Back to the Main ET Page
Inside the World of E-commerce
Arvin d Panagariya
Internet is undisputedly the most important mode of commerce invented
in the last two decades. The same
way that advances in shipping brought down the cost international trade in
goods during 1960s and 1970s, Internet has brought down the cost of
international trade in services. Thanks
to this mode of "transportation," many previously nontradable
services are now internationally traded.
In the United States, electronic commerce (e-commerce) has become the
fastest-growing sector of the economy.
For many services, Internet has eliminated the need for physical
presence of the provider. If a
City Bank official in New York encounters a programming problem late in the
day, she does not have to wait for a consultant to come to the office to solve
it. Instead, using Internet, she
can instantly ship the problem to a firm in Bangalore.
Taking advantage of the time difference between the two cities, the
firm can ship back the solution before the official returns to work the next
The reach of Internet is not limited to services, however.
Today, in the United States, many goods are ordered and paid for on
Internet, with actual delivery taking place by traditional modes.
More interestingly, Internet is even delivering some of the goods.
It digitizes (that is, converted into strings of 0 and 1) books, music
CDs, films and computer programmes and delivers them in no time to distant
This ability of Internet to deliver goods poses new challenges for tax
authorities as well as the World Trade Organization (WTO).
When a CD is imported in physical form, it is subject to a custom duty.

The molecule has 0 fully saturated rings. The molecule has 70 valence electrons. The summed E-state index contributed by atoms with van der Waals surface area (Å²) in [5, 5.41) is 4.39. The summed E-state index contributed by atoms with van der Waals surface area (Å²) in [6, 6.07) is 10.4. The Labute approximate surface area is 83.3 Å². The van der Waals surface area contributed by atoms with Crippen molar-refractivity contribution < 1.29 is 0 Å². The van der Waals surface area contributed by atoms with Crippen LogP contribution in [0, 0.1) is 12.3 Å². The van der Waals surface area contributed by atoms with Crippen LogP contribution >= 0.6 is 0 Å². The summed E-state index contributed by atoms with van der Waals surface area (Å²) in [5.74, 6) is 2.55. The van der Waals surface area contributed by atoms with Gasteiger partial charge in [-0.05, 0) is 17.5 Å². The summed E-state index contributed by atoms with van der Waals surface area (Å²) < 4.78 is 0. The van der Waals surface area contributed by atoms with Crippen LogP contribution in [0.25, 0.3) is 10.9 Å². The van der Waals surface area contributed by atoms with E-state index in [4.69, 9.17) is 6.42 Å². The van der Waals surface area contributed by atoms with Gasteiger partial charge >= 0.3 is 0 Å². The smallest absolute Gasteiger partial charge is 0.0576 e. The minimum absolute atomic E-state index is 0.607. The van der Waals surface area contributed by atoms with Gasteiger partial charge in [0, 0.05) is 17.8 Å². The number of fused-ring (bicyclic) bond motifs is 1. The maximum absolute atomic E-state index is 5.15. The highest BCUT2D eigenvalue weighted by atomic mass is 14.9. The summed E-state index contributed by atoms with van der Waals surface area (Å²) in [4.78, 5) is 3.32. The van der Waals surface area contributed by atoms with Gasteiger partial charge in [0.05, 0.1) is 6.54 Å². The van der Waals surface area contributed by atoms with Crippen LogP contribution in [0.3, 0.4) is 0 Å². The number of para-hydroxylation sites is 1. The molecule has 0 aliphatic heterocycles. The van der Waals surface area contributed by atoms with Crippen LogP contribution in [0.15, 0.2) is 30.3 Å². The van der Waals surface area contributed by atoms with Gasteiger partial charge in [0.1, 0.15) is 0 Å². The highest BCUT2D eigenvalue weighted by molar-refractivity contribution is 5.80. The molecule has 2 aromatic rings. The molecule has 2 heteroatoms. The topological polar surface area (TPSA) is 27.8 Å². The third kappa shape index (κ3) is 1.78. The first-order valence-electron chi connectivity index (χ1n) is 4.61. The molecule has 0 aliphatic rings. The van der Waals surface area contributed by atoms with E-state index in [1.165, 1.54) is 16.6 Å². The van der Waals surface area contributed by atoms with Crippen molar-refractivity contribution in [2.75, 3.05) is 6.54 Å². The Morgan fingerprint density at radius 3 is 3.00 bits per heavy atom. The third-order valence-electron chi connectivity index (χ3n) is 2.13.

But what if the music on the same CD crosses the border in digitized
form without anyone able to observe it? WTO
is currently wrestling with the dilemma whether it should classify the
"digits" transported on Internet as goods or services.
The issue is substantive since trade in goods is subject to the
discipline of the General Agreement on Tariffs and Trade (GATT) while that in
services is governed by the General Agreement on Trade in Services (GATS).
Because of its large pool of skilled labor, India is uniquely placed to
take advantage of the opportunities offered by international e-commerce.
I had long held the view that we had greatly over-invested in higher
education. On the one hand, many
of the talented individuals left the country and, on the other, we were faced
with a large pool of educated workers whom the economy could not readily
The advent of computer technology in general but Internet in particular
now undermines this view. Today,
India has the world's second largest pool of English speaking scientific
manpower. Aided by the power of
Internet, this pool has become the source of exports worth as much as $4
billion annually. Starting with
simple data entry services, we now supply sophisticated back office services
including electronic publishing, website design and management, medical
records management, hotel and airline reservations, mailing list management,
technical on-line support, indexing and abstracting services, and technical